This is a follow up to this question, and is related to this question of Shiva Kinali.

It seems that the proofs in these papers (Allender, Caussinus-McKenzie-Therien-Vollmer, Koiran-Perifel) use hierarchy theorems. I want to know if the proofs are "pure" diagonalization theorems, or if they use something more that usual diagonalization. So my question is

is there a reasonable relativization which puts permanent in uniform $\mathsf{TC^0}$?

Note that I am not sure how to define oracle access for uniform $\mathsf{TC^0}$, I know that finding the correct definition for small complexity classes is nontrivial. Another possibility is that permanent is not complete for $\mathsf{\#P}$ in the relativized universe, in which case I should use some complete problem for $\mathsf{\#P}$ in the relativized universe in place of it, and I think $\mathsf{\#P}$ should have a complete problem in any reasonable relativized universe.

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    $\begingroup$ How do you define a relativized version of the permanent? Or are you looking for a relativized world where PP⊆TC^0? $\endgroup$ Commented Sep 17, 2010 at 20:43
  • $\begingroup$ @Tsuyoshi: The problem is I am not sure about the proof that permanent being complete for $sharpP$. It seems to me that the proof that permanent is not in uniform $TC^0$ works also for any other complete problem. A reasonable relativization that puts $sharpP$ inside $TC^0$ would answer my question. $\endgroup$
    – Kaveh
    Commented Sep 17, 2010 at 21:55
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    $\begingroup$ I'm not sure what you mean by "reasonable" relativization. For any two complexity classes, one can make them equal by taking a strong enough oracle, no? E.g. $AC0^{PSPACE} = PSPACE = PSPACE^{PSPACE}$. (The first class is $AC0$ with "QBF gates".) $\endgroup$ Commented Sep 18, 2010 at 6:02
  • $\begingroup$ @Ryan: I thought that the way one defines the oracle access is important, and if the definition is not right then strange things can happen. For example see this cs.toronto.edu/~sacook/homepage/rel-web.ps. (note: I didn't remember that they also discuss $TC^0$.) A machine with more resources can ask more complicated questions than a more restricted one form the same oracle and that is the reason that we don't have a (reasonable) relativization that would make DTime(n)=DTime($n^2$), so it seems to me that it is not as straight forward as you say, is it? $\endgroup$
    – Kaveh
    Commented Sep 18, 2010 at 7:49
  • $\begingroup$ $AC^0 = LH$ (log time hierarchy) $ \subset PH \subseteq PSpace$, so there should not be a reasonable relativization which would make $AC^0 = PSpace$. I feel that something is probably wrong with my reasoning in the previous line, do we know $LH \subset PH$? $\endgroup$
    – Kaveh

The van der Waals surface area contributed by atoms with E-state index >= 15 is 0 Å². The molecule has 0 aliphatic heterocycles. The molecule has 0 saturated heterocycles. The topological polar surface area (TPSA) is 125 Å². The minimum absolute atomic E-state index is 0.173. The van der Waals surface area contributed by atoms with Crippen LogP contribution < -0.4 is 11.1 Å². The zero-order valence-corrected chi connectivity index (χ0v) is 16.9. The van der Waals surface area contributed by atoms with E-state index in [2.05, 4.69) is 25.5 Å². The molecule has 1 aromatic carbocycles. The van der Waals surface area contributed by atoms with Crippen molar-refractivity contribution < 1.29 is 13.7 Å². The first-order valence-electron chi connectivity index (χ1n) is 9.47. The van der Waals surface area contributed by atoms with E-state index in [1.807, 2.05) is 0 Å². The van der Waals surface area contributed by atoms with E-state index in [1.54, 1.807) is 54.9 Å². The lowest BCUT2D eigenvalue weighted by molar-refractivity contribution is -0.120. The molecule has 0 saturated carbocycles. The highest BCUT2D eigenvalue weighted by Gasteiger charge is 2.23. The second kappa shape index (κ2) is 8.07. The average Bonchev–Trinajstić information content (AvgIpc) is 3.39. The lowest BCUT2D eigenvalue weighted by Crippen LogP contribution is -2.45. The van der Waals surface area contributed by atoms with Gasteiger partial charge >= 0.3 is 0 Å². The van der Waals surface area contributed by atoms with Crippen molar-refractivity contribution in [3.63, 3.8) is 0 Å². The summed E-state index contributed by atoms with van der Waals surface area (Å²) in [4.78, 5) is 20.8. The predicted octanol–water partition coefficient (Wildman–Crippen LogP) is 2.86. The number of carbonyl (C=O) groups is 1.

Commented Sep 18, 2010 at 7:51

1 Answer 1


Any separation of classes closed under "polynomial resources" has an oracle making them equal. (This is provided the oracle mechanism is fair and allows both machine models to make polynomial length queries and no more.)

Let $TC0^{O}$ be "$TC0$ with gates for oracle $O$". Letting $O$ be a $PSPACE$-complete language under $TC0$ reductions, we have $TC0^{O} = PSPACE = PSPACE^{O} = PP^{O}$, where in the oracle mechanism for $PSPACE$, we count the space usage of the oracle tape along with the rest of the memory. (So only polynomially length queries are asked.) Such an equality holds for many classes "closed under polynomial resources", in the sense that they can ask polynomially length queries to an oracle, but no larger. These classes include stuff like $AC0$, $TC0$, $LOGSPACE$ (under a different oracle mechanism which does not count oracle queries towards the space bound), $P$, $NP$, $PH$, and $PP$. So any separation of classes in this list must necessarily use some kind of "non-relativizing" argument. This also implies (for example) that the natural proofs of things like Parity not in $AC0$ are non-relativizing (but this is even easier: all you need here is an oracle for parity, so you get $AC0[2]$).

In the collection of proofs you cite, I believe most of them (if not all) work by assuming $TC0 = PP$ and deriving a contradiction. These kinds of results are called "indirect diagonalization". So a relativization of their proof would have to say: "if $TC0^{O} = PP^{O}$, then contradiction..." but this assumption is actually true for some oracles $O$.

In the comments, it was pointed out that $LOGSPACE^{O} = PSPACE^{O}$ in the way that I am using it. These are just subtleties with the oracle mechanism. On the LOGSPACE side, the query tape cannot be part of the space bound, since queries are polynomial length. On the PSPACE side, the query tape is taken as part of the space bound. That was to make things "fair". But if you give them exactly the same oracle mechanism then indeed you can separate them again by diagonalization. For instance, if queries do not count towards the space bound, then in PSPACE^{PSPACE} you can ask exponentially long questions to PSPACE, so this in fact contains EXPSPACE. I apologize for not saying this explicitly earlier.

Space-bounded computation is very subtle with respect to oracles. See page 5 of this article by Fortnow for a good summary of why oracle and space-bounded computation don't always mix.


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